In August, Medscape, an online site for doctors, reported the results of a 2012 survey of more than 21,000 physicians in which 38 percent said they were “unhappy” with their electronic medical records system.

Blumenfeld said “very few” physicians in the MaineHealth system have objected to adopting the new system, in part because MaineHealth is covering 85 percent of their costs in the venture.

Blumenfeld said MaineHealth bought “the Cadillac” of electronic medical records systems, which has been adopted at several other leading national health care organizations, including the Cleveland Clinic, the Mayo Clinic and Geisinger Health System. The MaineHealth system combines Epic technology for clinical records and the Lawson system for financial records.

The MaineHealth system also includes the “MyChart” option, a secure, online portal that allows patients to get access to their health records, schedule appointments, view test results, manage medications and contact physicians via the Internet.

The growing use of electronic medical records has raised concern about maintaining patient confidentiality, however. Horwitch said he wasn’t worried about it after fighting a chronic illness for 12 years.

“They know more about me here than I do,” he said.

Maine Medical staff members said the new system went online this week with few glitches as nurses and other hospital employees accessed each patient’s records right in their rooms.

Many of Maine Medical’s 6,000 employees received several days of training to use the new system, including standard confidentiality requirements, said Deborah Linscott, a nursing director.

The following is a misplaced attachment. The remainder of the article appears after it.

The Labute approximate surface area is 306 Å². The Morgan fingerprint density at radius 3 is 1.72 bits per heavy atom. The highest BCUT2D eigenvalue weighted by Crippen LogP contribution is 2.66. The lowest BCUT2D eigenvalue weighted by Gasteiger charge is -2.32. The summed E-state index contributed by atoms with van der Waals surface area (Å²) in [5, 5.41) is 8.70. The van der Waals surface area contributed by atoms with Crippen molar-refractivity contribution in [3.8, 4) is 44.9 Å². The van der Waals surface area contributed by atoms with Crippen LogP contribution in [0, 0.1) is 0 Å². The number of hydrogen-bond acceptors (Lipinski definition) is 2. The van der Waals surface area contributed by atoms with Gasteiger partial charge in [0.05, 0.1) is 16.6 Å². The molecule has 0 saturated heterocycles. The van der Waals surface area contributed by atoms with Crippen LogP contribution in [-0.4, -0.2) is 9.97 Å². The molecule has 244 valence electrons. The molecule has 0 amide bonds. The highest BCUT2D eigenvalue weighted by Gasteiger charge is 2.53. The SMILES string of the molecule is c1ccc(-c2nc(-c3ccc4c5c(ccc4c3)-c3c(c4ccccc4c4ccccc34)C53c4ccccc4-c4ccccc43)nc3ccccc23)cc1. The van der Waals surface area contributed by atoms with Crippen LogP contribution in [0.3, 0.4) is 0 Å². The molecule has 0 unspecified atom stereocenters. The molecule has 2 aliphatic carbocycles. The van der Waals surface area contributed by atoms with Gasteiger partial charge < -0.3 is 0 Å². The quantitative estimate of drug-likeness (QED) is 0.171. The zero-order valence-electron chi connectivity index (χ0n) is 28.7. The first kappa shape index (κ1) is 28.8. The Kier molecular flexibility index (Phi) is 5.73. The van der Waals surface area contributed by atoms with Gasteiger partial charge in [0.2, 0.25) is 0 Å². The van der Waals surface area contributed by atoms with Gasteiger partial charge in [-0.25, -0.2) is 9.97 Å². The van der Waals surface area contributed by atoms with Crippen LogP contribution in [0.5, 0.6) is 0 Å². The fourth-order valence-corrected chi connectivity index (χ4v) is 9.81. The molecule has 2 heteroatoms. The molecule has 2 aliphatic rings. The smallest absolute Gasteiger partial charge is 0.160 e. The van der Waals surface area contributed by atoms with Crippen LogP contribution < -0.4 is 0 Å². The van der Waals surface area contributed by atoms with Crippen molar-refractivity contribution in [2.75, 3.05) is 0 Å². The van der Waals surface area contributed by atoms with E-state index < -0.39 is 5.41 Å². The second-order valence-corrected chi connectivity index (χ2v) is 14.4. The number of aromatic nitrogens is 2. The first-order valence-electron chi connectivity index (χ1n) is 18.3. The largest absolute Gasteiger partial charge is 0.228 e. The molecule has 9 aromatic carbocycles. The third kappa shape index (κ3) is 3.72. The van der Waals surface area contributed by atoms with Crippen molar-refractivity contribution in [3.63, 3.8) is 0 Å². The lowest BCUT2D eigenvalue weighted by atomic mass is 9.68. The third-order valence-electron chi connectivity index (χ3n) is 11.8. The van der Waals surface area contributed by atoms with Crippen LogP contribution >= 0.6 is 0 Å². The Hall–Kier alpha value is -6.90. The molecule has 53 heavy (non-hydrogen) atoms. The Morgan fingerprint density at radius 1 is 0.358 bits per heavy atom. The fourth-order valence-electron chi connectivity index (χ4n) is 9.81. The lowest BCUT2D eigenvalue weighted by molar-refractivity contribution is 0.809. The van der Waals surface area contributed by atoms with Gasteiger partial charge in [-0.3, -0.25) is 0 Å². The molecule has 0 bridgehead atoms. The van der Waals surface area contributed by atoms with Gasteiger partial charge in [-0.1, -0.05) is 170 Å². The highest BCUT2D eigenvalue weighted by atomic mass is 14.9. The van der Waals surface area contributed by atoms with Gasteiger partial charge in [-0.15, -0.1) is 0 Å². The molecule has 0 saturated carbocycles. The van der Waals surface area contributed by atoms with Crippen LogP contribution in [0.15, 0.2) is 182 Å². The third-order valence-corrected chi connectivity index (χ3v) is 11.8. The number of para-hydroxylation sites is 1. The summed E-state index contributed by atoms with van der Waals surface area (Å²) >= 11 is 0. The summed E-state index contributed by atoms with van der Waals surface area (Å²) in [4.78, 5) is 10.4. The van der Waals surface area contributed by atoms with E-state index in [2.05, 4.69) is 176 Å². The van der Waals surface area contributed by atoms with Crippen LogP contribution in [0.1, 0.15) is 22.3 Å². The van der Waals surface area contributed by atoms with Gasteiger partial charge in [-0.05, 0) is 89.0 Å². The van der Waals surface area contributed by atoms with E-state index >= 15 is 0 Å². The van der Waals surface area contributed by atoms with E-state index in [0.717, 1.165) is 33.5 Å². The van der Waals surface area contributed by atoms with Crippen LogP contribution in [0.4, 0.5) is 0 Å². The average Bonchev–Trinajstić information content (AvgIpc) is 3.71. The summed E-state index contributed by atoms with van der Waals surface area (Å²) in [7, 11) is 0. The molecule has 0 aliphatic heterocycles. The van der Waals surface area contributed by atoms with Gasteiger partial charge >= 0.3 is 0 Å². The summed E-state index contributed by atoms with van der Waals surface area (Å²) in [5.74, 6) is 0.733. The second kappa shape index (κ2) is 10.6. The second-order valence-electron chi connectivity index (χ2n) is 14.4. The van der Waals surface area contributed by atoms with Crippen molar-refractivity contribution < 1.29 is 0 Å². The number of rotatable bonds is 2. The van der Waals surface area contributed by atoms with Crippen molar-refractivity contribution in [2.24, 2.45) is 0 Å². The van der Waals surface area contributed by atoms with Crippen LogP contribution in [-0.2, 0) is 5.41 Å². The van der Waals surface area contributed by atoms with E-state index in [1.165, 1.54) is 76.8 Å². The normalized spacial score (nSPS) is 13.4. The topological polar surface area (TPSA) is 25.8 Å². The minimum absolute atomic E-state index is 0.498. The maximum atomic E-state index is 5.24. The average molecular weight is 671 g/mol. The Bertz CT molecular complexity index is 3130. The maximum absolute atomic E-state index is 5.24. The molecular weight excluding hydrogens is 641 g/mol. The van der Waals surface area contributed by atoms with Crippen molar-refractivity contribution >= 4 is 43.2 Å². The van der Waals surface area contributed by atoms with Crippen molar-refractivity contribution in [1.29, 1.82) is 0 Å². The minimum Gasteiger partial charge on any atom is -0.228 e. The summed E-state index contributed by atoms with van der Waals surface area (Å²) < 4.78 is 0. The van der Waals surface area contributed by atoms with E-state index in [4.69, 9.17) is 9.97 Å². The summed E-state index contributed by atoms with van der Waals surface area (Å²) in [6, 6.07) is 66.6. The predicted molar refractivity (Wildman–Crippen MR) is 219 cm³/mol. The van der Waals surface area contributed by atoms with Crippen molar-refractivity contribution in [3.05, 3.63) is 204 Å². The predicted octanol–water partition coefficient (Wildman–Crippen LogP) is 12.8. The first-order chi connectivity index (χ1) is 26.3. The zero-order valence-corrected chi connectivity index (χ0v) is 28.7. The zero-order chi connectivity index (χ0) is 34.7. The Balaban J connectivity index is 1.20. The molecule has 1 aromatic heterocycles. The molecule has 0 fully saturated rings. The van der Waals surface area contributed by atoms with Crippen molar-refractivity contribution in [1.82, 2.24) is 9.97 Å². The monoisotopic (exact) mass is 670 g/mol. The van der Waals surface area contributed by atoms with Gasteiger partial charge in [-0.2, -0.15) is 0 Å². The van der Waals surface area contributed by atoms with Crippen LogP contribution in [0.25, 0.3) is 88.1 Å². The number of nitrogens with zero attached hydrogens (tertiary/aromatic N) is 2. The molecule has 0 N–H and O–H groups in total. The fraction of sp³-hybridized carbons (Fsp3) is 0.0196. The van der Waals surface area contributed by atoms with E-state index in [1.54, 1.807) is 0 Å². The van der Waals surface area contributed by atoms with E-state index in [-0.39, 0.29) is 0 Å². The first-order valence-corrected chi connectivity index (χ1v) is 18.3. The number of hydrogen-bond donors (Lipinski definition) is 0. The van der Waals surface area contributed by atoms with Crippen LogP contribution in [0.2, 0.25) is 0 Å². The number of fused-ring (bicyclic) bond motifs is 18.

“There’s a learning curve,” Linscott said. “It will be a real time saver as they learn to make the program work for them.”

April Hothersall, an oncology charge nurse, said the new system reduces the chance of errors and redundancy in medical care. Notes on patient care are printed rather than handwritten, she said, and patient information flags potential drug allergies or interactions.

The new system also eliminates paperwork in the operating room, according to Dr. James Flowerdew, an anesthesiologist with Spectrum Medical Group in South Portland. In the past, a patient’s heart rate, blood pressure and other vital signs had to charted on paper every five minutes, Flowerdew said.

“Now the system is pulling all of the information from our anesthsia machines and vital sign monitors, and we’re electronically documenting all of the meds we’re giving,” Flowerdew said. “It’s going to make our work easier and improve care for patients.”

What if the electronic health records system goes down, as computer systems sometimes do?

“These really are just recording machines,” Flowerdew said. “They’re not providing patient care. If the system goes down, we know how to do the charts.”